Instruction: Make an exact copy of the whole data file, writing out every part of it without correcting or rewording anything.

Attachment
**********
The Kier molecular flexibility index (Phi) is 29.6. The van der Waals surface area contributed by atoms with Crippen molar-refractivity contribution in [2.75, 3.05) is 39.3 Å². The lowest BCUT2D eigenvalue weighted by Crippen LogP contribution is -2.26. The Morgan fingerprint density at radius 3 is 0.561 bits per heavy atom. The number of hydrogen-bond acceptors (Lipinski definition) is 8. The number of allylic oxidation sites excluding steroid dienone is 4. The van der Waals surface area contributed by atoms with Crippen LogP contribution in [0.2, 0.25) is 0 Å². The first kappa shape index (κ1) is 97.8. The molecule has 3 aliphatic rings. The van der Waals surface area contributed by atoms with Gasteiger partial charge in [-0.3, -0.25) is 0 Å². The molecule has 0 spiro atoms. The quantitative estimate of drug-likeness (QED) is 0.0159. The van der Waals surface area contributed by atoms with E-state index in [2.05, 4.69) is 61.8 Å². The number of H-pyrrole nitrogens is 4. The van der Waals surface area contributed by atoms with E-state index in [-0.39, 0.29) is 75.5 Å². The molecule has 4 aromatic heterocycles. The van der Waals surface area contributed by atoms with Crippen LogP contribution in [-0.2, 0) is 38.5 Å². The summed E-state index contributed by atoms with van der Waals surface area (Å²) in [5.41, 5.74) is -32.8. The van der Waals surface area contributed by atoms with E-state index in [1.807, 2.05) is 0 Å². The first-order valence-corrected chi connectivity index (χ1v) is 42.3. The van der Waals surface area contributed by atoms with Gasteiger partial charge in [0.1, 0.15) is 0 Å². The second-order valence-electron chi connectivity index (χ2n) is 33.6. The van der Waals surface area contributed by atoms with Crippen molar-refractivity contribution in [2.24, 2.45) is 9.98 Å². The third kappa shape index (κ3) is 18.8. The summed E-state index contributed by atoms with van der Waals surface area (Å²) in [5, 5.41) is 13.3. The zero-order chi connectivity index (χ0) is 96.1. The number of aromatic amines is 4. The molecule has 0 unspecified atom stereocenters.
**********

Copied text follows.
The Kier molecular flexibility index (Phi) is 29.6. The van der Waals surface area contributed by atoms with Crippen molar-refractivity contribution in [2.75, 3.05) is 39.3 Å². The lowest BCUT2D eigenvalue weighted by Crippen LogP contribution is -2.26. The Morgan fingerprint density at radius 3 is 0.561 bits per heavy atom. The number of hydrogen-bond acceptors (Lipinski definition) is 8. The number of allylic oxidation sites excluding steroid dienone is 4. The van der Waals surface area contributed by atoms with Crippen LogP contribution in [0.2, 0.25) is 0 Å². The first kappa shape index (κ1) is 97.8. The molecule has 3 aliphatic rings. The van der Waals surface area contributed by atoms with Gasteiger partial charge in [-0.3, -0.25) is 0 Å². The molecule has 0 spiro atoms. The quantitative estimate of drug-likeness (QED) is 0.0159. The van der Waals surface area contributed by atoms with E-state index in [2.05, 4.69) is 61.8 Å². The number of H-pyrrole nitrogens is 4. The van der Waals surface area contributed by atoms with E-state index in [-0.39, 0.29) is 75.5 Å². The molecule has 4 aromatic heterocycles. The van der Waals surface area contributed by atoms with Crippen LogP contribution in [-0.2, 0) is 38.5 Å². The summed E-state index contributed by atoms with van der Waals surface area (Å²) in [5.41, 5.74) is -32.8. The van der Waals surface area contributed by atoms with E-state index in [1.807, 2.05) is 0 Å². The first-order valence-corrected chi connectivity index (χ1v) is 42.3. The van der Waals surface area contributed by atoms with Gasteiger partial charge in [0.1, 0.15) is 0 Å². The second-order valence-electron chi connectivity index (χ2n) is 33.6. The van der Waals surface area contributed by atoms with Crippen molar-refractivity contribution in [2.24, 2.45) is 9.98 Å². The third kappa shape index (κ3) is 18.8. The summed E-state index contributed by atoms with van der Waals surface area (Å²) in [5, 5.41) is 13.3. The zero-order chi connectivity index (χ0) is 96.1. The number of aromatic amines is 4. The molecule has 0 unspecified atom stereocenters.